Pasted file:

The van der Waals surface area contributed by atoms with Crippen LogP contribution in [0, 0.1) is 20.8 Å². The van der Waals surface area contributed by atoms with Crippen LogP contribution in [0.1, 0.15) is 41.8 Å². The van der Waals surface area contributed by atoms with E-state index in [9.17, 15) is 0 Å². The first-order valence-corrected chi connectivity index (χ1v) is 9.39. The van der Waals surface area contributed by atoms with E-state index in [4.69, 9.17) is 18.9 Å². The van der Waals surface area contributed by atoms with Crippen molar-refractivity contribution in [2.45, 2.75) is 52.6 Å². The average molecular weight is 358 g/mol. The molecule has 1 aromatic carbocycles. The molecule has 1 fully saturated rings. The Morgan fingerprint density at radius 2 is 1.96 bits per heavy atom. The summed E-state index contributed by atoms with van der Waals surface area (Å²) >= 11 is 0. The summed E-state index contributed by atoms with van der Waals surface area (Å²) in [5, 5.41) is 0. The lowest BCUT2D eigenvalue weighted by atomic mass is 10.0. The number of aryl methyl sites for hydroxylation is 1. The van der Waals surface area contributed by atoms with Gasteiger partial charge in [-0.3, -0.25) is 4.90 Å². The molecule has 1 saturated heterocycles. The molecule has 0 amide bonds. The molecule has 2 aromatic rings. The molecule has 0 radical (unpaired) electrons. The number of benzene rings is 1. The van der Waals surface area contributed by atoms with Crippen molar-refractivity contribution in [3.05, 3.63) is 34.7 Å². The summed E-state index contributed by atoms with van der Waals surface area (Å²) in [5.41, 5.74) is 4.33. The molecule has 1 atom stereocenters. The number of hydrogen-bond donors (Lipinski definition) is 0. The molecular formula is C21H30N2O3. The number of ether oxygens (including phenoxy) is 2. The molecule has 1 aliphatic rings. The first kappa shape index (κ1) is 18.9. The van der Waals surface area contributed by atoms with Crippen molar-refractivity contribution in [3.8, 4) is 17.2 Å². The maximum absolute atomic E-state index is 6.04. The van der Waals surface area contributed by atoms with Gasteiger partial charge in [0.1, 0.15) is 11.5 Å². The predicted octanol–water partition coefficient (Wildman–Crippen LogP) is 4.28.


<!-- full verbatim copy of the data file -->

The van der Waals surface area contributed by atoms with Crippen LogP contribution in [0, 0.1) is 20.8 Å². The van der Waals surface area contributed by atoms with Crippen LogP contribution in [0.1, 0.15) is 41.8 Å². The van der Waals surface area contributed by atoms with E-state index in [9.17, 15) is 0 Å². The first-order valence-corrected chi connectivity index (χ1v) is 9.39. The van der Waals surface area contributed by atoms with E-state index in [4.69, 9.17) is 18.9 Å². The van der Waals surface area contributed by atoms with Crippen molar-refractivity contribution in [2.45, 2.75) is 52.6 Å². The average molecular weight is 358 g/mol. The molecule has 1 aromatic carbocycles. The molecule has 1 fully saturated rings. The Morgan fingerprint density at radius 2 is 1.96 bits per heavy atom. The summed E-state index contributed by atoms with van der Waals surface area (Å²) >= 11 is 0. The summed E-state index contributed by atoms with van der Waals surface area (Å²) in [5, 5.41) is 0. The lowest BCUT2D eigenvalue weighted by atomic mass is 10.0. The number of aryl methyl sites for hydroxylation is 1. The van der Waals surface area contributed by atoms with Gasteiger partial charge in [-0.3, -0.25) is 4.90 Å². The molecule has 1 saturated heterocycles. The molecule has 0 amide bonds. The molecule has 2 aromatic rings. The molecule has 0 radical (unpaired) electrons. The number of benzene rings is 1. The van der Waals surface area contributed by atoms with Crippen molar-refractivity contribution in [3.05, 3.63) is 34.7 Å². The summed E-state index contributed by atoms with van der Waals surface area (Å²) in [5.41, 5.74) is 4.33. The molecule has 1 atom stereocenters. The number of hydrogen-bond donors (Lipinski definition) is 0. The molecular formula is C21H30N2O3. The number of ether oxygens (including phenoxy) is 2. The molecule has 1 aliphatic rings. The first kappa shape index (κ1) is 18.9. The van der Waals surface area contributed by atoms with Crippen molar-refractivity contribution in [3.8, 4) is 17.2 Å². The maximum absolute atomic E-state index is 6.04. The van der Waals surface area contributed by atoms with Gasteiger partial charge in [0.1, 0.15) is 11.5 Å². The predicted octanol–water partition coefficient (Wildman–Crippen LogP) is 4.28.